Guest blog written by Ashley Taylor of www.disabledparents.org
Being a new parent is a time full of promise and anxiety; there is so much to hope for and worry about. If you have a disability, you likely have different challenges when it comes to preparing for a newborn. Here are some tips for readying yourself and your home for the new addition.
The best way to get over pre-parenting jitters is to prepare yourself and your home for the arrival, and then figure it out as you go along like everyone else does. As you and your baby get used to your new lives together, you’ll figure out what works for you in caring for him. In the meantime, you can childproof your home and maybe make some updates for yourself as well.
The first thing you’ll want to do is have someone get on the floor and crawl around like a baby to gauge any hazards at the crawling level. What enticing things might baby chew on or pull on top of himself? What furniture needs bumper guards or securing to the wall so that it doesn’t fall? What cabinets and drawers need locks? Use a checklist to go over any possible concerns.
Next, you’ll want to make sure everything that you have for baby is usable for you. If you’re in a wheelchair, consider adjustable changing tables, wheelchair-friendly cribs and sling baby carriers or specialized ones that attach to your wheelchair. Look for travel systems that work for you specifically, though be prepared to sift — the choices for these systems are myriad.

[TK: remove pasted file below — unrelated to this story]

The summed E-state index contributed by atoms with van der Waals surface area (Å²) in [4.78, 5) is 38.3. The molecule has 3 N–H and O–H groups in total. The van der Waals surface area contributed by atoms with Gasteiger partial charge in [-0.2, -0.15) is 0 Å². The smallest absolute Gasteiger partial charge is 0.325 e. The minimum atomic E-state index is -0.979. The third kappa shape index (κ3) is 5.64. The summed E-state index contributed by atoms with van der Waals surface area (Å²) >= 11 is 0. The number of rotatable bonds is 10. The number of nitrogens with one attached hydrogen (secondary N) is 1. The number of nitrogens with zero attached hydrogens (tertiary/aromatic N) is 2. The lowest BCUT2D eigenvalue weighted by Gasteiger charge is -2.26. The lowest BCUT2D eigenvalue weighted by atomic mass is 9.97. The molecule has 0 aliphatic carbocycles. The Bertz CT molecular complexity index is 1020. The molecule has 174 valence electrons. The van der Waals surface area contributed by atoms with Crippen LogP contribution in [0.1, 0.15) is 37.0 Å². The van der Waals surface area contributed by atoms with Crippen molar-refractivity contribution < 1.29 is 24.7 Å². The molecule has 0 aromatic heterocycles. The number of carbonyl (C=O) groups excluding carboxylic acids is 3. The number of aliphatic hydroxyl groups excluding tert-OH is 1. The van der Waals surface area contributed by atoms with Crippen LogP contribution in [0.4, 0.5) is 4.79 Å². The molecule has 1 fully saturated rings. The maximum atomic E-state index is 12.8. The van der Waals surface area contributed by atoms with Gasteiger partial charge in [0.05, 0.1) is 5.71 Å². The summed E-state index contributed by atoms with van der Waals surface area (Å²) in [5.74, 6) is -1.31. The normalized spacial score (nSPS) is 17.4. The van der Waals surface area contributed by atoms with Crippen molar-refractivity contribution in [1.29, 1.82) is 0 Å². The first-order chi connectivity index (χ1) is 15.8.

When going through your home, look for tripping hazards that might be problematic for you or an energetic toddler. Make sure that you have skid-resistant flooring to prevent slips and falls. If you use a wheelchair and have a ramp outside, you might consider installing one indoors wherever baby might go that you’ll need to follow. You’ll also want to make sure that your baby’s toys and daily necessities (diapers and wipes, for example) are easily within reach in every room. Baby won’t wait for you, so have supplies close at hand. It also helps to plan ahead so you never run out. Look into subscriptions for diapers and wipes delivery so you always have them on hand.
Prepare for emergencies by putting a list with the number for Poison Control in or by every phone, along with emergency contact numbers for your pediatrician and any family members you might call for assistance.
Use night lights so that you can see when you have to get out of bed to check on baby and make sure there is nothing in the way that you might trip over. Make sure your smoke and carbon monoxide detector batteries are current and that you have a fire extinguisher in the kitchen. Put all cleaning supplies and medicines up out of baby’s reach or in a locked cabinet.
Check for resources for new parents in your local community and find a support group of other parents to help answer your questions. Ask for help from friends and family members who might take over so that you can get some adult time in, or a nap, or both. Remember that you can’t be a good caregiver for your baby if you’re burned out, so take advantage of all opportunities to be good to yourself.
Being a parent is difficult. Having a disability adds to the challenges of parenthood, but if you take care of accessibility needs, be sure you childproof, organize your baby supplies so they’re always within reach, and take a deep breath, you’ll be ready to jump in.